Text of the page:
Spring comes slowly up this way …*

I took a few minutes out on my trip to Upper Teesdale to stop at Wolsingham and collect one of my regular samples from the River Wear.  Back in March, I commented on the absence of Ulothrix zonata, which is a common feature of the upper reaches of rivers such as the Wear in early Spring (see “The mystery of the alga that wasn’t there …”).   I put this down to the unusually wet and cold weather that we had been experiencing and this was, to some extent, confirmed by finding prolific growths of Ulothrix zonata in late April in Croasdale Beck (see “That’s funny …”).   Everything seems to be happening a little later than usual this year.   So I should not have been that surprised to find lush growths of green algae growing on the bed of the river when I waded out to find some stones from which to sample.

These growths, however, turned out to be Stigeoclonium tenue, not Ulothrix zonata (see “A day out in Weardale”): it is often hard to be absolutely sure about the identity of an alga in the field and, in this case, both can form conspicuous bright green growths that are slimy to the touch.   Did I miss the Ulothrix zonata bloom in the River Wear this year?   Maybe.   Looking back at my records from May 2009 I see that I recorded quite a lot of narrow Phormidium filaments then but none were apparent in this sample.   That taxon thrived throughout the summer, so perhaps, again, its absence is also a consequence of the unusual weather.

Growths of Stigeoclonium tenue on a cobble in the River Wear at Wolsingham, May 2018.  

The photograph illustrates some of the problems that ecologists face: the distribution of algae such as Ulothrix zonata and Stigeoclonium zonata is often very patchy: there is rarely a homogeneous cover and, often, these growths are most prolific on the larger, more stable stones.   I talked about this in Our Patchwork Heritage; the difference now is that the patchiness is exhibited by different groups of algae, rather than variation within a single group.   Ironically, the patchiness is easier to record with the naked eye than by our usual method of sampling attached algae using toothbrushes.   That’s partly because we tend to sample from smaller substrata (the ones that we can pick up and move!) but also because of the complications involved in getting a representative sample.   We have experimented with stratified sampling approaches – including some stones with green algae, for example, in proportion to their representation on the stream bed – but that still means that we have to make an initial survey to estimate the proportions of different types of growth.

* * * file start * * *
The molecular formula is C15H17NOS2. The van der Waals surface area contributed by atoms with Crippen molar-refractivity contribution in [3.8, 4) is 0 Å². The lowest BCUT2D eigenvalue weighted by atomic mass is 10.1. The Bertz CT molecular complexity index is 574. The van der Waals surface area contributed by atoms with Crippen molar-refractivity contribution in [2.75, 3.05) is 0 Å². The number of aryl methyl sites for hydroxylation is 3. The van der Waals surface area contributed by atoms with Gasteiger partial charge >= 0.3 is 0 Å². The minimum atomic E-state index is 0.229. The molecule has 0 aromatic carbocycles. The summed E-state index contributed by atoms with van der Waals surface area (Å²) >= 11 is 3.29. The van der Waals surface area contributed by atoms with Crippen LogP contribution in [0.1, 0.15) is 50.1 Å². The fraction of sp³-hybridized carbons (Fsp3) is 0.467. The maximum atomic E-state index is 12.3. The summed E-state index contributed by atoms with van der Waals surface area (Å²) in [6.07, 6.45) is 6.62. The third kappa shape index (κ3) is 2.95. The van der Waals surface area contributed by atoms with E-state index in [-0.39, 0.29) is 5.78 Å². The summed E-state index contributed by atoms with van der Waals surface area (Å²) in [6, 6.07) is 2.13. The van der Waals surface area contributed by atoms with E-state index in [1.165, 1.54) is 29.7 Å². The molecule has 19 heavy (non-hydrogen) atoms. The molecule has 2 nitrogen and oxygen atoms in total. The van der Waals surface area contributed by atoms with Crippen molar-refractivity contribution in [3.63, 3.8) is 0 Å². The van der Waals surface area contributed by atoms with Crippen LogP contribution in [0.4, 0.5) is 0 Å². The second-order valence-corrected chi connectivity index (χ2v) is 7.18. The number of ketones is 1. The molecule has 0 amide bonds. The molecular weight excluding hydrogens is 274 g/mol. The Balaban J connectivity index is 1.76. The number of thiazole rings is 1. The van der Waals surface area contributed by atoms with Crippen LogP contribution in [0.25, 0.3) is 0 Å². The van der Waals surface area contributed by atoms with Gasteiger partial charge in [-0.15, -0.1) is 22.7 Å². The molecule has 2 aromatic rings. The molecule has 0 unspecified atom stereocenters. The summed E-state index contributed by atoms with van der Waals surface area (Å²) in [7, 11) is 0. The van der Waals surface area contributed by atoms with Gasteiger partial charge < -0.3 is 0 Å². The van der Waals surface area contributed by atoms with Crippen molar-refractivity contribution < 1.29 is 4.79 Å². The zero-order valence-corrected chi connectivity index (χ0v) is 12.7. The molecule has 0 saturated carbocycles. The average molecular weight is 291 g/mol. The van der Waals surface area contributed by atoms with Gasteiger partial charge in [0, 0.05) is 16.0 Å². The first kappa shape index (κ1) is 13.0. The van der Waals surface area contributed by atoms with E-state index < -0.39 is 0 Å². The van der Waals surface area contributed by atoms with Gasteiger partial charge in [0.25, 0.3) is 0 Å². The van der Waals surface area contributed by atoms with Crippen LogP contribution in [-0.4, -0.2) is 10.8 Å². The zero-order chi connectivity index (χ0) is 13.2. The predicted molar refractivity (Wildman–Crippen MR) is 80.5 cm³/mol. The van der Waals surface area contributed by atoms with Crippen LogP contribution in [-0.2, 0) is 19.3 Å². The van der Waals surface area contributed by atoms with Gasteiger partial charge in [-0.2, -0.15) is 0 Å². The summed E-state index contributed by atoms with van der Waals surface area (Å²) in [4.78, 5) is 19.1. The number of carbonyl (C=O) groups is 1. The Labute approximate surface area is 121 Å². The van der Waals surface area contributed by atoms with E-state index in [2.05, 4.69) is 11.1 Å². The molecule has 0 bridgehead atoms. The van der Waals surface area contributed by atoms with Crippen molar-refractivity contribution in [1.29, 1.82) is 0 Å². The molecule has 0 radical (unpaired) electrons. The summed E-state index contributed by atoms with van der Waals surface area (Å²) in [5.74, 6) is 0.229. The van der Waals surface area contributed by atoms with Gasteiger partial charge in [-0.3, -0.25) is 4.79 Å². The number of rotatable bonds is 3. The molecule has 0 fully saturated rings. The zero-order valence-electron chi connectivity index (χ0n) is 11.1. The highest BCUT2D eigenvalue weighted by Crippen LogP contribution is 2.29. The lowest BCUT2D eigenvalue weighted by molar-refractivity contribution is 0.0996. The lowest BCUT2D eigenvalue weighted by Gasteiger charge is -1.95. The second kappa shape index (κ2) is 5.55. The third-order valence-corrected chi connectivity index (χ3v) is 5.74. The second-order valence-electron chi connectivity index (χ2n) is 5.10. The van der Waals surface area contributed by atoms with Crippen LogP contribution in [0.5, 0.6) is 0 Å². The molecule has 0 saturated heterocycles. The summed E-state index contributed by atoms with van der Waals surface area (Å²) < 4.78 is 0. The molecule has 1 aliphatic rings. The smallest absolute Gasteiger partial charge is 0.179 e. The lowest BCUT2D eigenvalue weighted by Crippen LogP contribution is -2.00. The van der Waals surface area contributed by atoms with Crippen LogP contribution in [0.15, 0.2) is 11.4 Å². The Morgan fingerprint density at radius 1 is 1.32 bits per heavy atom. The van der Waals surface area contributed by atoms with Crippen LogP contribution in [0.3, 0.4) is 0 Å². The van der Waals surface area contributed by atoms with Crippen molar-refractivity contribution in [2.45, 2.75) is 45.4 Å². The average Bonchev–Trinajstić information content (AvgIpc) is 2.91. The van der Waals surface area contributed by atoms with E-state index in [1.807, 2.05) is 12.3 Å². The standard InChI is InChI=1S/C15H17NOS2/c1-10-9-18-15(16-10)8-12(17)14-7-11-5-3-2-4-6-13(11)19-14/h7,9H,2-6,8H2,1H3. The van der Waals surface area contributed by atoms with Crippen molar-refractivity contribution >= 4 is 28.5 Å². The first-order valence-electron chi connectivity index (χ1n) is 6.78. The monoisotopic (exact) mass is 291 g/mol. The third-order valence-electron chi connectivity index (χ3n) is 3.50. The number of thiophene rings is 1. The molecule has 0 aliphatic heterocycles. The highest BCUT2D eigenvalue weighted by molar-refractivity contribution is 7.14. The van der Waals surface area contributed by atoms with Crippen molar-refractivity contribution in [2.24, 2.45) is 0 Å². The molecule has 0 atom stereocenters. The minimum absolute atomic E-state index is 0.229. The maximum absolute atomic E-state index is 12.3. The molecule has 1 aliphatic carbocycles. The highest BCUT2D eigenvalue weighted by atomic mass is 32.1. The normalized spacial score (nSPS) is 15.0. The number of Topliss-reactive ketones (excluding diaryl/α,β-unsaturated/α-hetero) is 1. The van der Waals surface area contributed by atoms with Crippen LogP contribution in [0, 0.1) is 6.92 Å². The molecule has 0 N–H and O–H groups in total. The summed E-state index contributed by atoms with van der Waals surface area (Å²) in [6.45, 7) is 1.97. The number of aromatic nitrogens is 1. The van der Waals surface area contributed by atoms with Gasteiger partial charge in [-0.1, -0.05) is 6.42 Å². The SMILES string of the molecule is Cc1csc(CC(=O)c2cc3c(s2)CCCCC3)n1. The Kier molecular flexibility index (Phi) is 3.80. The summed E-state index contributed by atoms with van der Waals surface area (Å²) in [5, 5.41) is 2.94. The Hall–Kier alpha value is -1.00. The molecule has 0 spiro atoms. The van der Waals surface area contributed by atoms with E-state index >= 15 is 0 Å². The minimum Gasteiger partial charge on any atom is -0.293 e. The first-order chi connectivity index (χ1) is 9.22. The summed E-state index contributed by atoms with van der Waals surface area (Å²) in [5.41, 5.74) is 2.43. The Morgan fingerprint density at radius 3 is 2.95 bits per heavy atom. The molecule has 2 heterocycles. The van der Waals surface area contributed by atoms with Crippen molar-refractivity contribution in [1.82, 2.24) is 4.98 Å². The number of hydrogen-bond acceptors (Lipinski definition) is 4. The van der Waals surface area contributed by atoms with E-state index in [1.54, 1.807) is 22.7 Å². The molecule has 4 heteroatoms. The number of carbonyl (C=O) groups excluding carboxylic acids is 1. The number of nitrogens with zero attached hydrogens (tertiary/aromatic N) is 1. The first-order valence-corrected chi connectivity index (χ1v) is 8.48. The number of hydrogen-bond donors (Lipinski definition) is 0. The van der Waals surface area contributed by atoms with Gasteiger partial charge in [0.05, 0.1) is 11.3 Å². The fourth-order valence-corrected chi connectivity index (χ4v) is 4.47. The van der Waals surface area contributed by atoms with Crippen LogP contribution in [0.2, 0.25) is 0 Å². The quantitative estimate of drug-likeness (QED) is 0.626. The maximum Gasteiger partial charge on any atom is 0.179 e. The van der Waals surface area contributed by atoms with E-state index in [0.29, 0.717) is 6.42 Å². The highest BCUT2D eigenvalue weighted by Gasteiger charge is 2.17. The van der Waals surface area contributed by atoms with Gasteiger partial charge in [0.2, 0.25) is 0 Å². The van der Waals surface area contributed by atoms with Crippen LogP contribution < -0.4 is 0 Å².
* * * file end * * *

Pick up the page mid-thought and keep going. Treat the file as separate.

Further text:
Under the microscope, therefore, the algal community looks very different.   There are fewer green cells and more yellow-brown diatom cells, these dominated by Achnanthidium minutissimum, elegant curved cells of Hannaea arcus and some Navicula lanceolata, still hanging on from its winter peak.   The patterns I described in The mystery of the alga that wasn’t there … are still apparent although the timings are all slightly adrift.

A view of the biofilm from the River Wear, Wolsingham in May 2018.

The schematic view below tries to capture this spatial heterogeneity.  On the left hand side I have depicted the edge of one of the patches of Stigeoclonium.   Healthy populations of Stigeoclonium do no support large populations of epiphytes, probably as a result of the mucilage that this alga produces.  My diagram also speculates that the populations of Gomphonema olivaceum-type cells and Ulnaria ulna may be living in the shadow of these larger algal growths, as neither is well adapted to the fast current speeds on more exposed rock surfaces.  Finally, on the right of the image, there are cells of Achnanthidium minutissimum, small fast-growing cells that can cope with both fast currents and grazing.   I have not included all of the taxa I could see under the microscope, partly because of the space available.  There is no Hannaea arcus or Navicula lanceolata and I have also left out the chain of Diatoma cells that you can see on the right hand side of the view down the microscope.

The speckled background in the image of the view down the microscope is, by the way, a mass of tiny bacteria, all jigging around due to Brownian motion.  The sample had sat around in the warm boot of the car for a few hours after collection so I cannot be sure that these were quite as abundant at the time of collection as they were when I came to examine it.  However, some people have commented on the absence of bacteria – known to be very abundant in stream biofilms – from my pictures, so these serve as a salutary reminder of an extra dimension that really needs to be incorporated into my next images.